September 12, 2016 - Eight, double zero, five, six, five, seven, four, two, one. That’s eight, double zero, five, six, five, seven, four, two, one. Since the 1970’s that ditty has been bouncing around in my head. Sung to a catchy beat in the unmistakable tones of Stompin’ Tom Connors. It was then (and still is today) the phone number to call for Prince Edward Island tourist information. Go ahead, try it, you know you want to.
This campaign, almost fifty years along, is still to me the epitome of effective tourism marketing: clear, concise and constant. Now, I realize that not every province or region is going to be blessed with a talent as singular as Stompin’ Tom, so let’s discuss today something a little bit more mundane: signage.
Everyone can have signs. Good signs. Useful signs. Informative and simple to understand signs. Predictable, consistent, regularly spaced, and useful signs. Northern Ontario doesn’t.
Believe me, I would like to sugar coat this. I would like to hold up the examples showing we know how to tell people where they are, what cool things they can find nearby, and where they might be able to get gas, food, accommodations or other creature comforts. But, with some remarkable for their isolation examples, we do not.
In the last three and a half years I have been on every major and almost every secondary highway in Northern Ontario (Northeast and Northwest) and a lot of roads smaller than that (including the Caramat road – wheee). I have seen one, count it, one, “distance to next gas” sign. It is just outside of Timmins heading towards Sudbury.
Our “distance to community x” signs are only slightly more frequent. Get much beyond Thunder Bay or Sudbury, however, and they shrink to postage stamp size. Signs showing what services are available at the next exit? Rare. Signs indicating the hours of operation of gas stations or tourism centres? Oh please. Public signage for tourist attractions, museums and other services or attractions? Don’t get me started.
All of the signs I have listed are available in standard formats and used routinely elsewhere. On a recent road trip from Thunder Bay, Ontario to Antigonish, Nova Scotia and back, I checked. Nova Scotia has them, PEI has them, New Brunswick has them, Quebec has them, Southern Ontario has them, heck even the Parry Sound region has them.
Quebec’s signs are particularly good. Not only are 24-hour gas stations and restaurants marked on standard highway signage, the distance to the next gas is regularly provided just before the exit to this gas station. You can decide in an informed way whether to risk it.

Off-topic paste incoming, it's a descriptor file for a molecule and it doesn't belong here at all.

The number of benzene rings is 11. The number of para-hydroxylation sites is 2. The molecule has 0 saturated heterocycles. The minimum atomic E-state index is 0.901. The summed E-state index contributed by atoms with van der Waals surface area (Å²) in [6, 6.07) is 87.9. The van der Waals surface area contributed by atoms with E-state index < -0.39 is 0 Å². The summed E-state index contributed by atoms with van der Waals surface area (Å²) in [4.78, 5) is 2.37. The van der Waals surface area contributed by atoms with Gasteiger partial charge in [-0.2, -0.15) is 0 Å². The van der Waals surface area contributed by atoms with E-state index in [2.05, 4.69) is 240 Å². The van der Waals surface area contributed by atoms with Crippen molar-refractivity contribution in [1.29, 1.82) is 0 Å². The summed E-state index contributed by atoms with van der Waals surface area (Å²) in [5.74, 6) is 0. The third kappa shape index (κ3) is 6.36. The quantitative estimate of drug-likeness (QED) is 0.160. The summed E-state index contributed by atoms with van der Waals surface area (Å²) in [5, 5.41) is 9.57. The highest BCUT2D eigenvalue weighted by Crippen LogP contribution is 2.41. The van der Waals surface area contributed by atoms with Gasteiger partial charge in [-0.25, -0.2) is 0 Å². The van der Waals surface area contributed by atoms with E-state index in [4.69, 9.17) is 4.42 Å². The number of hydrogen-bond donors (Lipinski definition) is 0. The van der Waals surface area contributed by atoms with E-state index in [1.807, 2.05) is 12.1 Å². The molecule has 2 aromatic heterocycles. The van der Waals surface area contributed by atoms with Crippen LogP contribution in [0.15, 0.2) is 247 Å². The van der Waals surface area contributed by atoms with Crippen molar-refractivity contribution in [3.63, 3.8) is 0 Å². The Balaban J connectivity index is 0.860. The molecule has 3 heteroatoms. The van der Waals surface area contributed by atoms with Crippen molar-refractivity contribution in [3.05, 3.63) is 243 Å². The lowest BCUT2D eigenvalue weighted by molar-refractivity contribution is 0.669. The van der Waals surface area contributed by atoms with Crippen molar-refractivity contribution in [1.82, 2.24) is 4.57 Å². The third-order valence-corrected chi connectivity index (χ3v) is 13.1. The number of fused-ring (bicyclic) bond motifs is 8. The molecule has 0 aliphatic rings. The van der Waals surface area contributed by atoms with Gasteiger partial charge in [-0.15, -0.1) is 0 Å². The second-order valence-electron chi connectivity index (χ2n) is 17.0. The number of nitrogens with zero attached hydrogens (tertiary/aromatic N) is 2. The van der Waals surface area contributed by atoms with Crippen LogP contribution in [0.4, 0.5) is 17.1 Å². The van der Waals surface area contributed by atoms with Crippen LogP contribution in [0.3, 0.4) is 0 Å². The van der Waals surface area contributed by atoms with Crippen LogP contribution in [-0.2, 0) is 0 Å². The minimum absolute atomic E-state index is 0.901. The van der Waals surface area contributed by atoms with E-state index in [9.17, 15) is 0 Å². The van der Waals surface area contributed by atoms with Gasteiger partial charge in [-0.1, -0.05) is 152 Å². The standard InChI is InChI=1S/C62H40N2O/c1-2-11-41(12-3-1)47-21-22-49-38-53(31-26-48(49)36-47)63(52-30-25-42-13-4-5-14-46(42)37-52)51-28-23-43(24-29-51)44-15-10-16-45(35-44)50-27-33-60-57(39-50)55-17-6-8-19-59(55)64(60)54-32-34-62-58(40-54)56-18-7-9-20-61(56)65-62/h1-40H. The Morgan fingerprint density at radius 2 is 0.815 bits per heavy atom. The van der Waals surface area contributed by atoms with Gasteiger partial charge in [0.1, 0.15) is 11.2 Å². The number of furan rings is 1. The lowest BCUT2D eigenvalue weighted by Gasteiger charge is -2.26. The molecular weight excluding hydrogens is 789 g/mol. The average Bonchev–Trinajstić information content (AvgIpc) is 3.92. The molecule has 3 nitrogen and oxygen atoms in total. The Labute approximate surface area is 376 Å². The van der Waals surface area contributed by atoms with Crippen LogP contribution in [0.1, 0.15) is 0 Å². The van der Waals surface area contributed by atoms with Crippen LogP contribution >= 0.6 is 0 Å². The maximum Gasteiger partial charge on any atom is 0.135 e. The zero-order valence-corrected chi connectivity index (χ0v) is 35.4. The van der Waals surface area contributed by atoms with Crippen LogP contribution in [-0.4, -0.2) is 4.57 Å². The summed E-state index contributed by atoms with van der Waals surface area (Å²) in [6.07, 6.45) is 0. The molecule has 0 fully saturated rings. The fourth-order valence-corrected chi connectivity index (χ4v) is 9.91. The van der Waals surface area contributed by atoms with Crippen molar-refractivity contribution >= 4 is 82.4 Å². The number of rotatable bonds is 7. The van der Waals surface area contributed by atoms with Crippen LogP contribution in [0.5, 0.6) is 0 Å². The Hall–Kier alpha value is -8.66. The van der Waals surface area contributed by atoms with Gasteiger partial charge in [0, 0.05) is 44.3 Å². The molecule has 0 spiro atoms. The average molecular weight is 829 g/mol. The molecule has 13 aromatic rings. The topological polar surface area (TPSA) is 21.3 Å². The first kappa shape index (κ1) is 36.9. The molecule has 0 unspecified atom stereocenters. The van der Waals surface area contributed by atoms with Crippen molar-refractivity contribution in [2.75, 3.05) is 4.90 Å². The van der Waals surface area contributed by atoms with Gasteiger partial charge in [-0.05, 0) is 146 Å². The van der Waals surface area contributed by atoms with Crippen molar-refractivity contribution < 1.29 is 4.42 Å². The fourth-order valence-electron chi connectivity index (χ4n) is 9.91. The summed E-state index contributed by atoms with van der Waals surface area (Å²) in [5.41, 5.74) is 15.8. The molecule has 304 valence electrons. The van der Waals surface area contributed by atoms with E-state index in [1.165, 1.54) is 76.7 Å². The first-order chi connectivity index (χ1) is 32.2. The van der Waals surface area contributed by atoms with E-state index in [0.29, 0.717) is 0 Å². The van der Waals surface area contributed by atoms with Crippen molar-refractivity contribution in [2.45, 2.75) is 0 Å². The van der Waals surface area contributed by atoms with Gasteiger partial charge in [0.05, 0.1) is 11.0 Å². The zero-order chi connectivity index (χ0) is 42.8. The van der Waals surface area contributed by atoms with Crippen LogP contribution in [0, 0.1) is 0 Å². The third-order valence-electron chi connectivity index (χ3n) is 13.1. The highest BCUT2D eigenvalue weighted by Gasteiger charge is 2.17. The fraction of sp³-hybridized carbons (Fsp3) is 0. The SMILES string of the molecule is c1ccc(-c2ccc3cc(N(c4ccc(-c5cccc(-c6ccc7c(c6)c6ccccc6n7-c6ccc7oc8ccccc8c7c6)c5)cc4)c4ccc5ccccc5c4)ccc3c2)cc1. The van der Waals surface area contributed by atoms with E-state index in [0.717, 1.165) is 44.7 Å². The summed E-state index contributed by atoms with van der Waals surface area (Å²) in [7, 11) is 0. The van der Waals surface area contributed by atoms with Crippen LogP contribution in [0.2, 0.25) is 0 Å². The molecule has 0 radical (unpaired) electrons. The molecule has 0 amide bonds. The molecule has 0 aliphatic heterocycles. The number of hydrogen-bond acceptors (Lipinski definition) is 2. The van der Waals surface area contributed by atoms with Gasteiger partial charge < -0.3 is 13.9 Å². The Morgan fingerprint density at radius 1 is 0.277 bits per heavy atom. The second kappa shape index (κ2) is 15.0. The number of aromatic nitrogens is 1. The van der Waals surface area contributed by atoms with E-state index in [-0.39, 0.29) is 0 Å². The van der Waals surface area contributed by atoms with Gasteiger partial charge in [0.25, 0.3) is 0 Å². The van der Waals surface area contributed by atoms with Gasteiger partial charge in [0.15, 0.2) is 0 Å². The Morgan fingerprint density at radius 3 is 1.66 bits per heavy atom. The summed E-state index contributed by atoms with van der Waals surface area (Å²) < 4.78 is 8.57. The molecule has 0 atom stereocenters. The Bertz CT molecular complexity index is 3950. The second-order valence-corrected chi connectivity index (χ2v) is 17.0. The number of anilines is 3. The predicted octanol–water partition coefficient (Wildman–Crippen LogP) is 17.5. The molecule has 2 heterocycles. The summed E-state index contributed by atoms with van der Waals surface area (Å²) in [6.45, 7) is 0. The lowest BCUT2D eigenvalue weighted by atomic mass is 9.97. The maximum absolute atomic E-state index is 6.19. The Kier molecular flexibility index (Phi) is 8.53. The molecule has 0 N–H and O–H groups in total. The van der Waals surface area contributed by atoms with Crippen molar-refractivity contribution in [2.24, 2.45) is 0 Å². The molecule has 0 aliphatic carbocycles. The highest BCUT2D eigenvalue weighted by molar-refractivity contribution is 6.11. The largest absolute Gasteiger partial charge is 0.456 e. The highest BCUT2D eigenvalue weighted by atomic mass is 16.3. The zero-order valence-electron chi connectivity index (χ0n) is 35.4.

From here to the Atlantic Ocean, public road side signage highlights names and in some cases hours of operation of museums (public and private), stores, attractions, and every brand of restaurant. Mom and pops as well as major chains.
Visitors know where things are, what might be off the beaten path. and how far off the beaten path it might be. That’s right, at some exits not only are directional arrows provided to the banking machine, the washroom, or Joe’s Pizzeria but distance as well. If the gas station is five klicks away, head er! Fifty kicks? Back onto the highway you go.
Now, I thought perhaps it was Ontario. Perhaps we have a dislike for the clutter of highway signs. Note, however, my earlier comments about Parry Sound and Southern Ontario.
Then I thought perhaps it was highway type. But no. Those Parry Sound signs? The ones with almost as much detail, consistency and clarity as in the Maritimes? Those signs are on twinned and un-twinned highways; feeder and arterial roads alike.
I realize signs cost money. I also realize that in the examples I have cited, provincial governments have in some cases shared the costs with private firms or local municipalities. But again, we can do creative finance too.
So the next time a local Mayor asks me why no one comes into their town to see the amazing attractions and services they have to offer. My response will be to ask whether anyone bothered to tell passersby what is available. Then see where the discussion goes from there.
Charles Cirtwill is President and CEO of Northern Policy Institute. First published in Northern Ontario Business, August, 2016.
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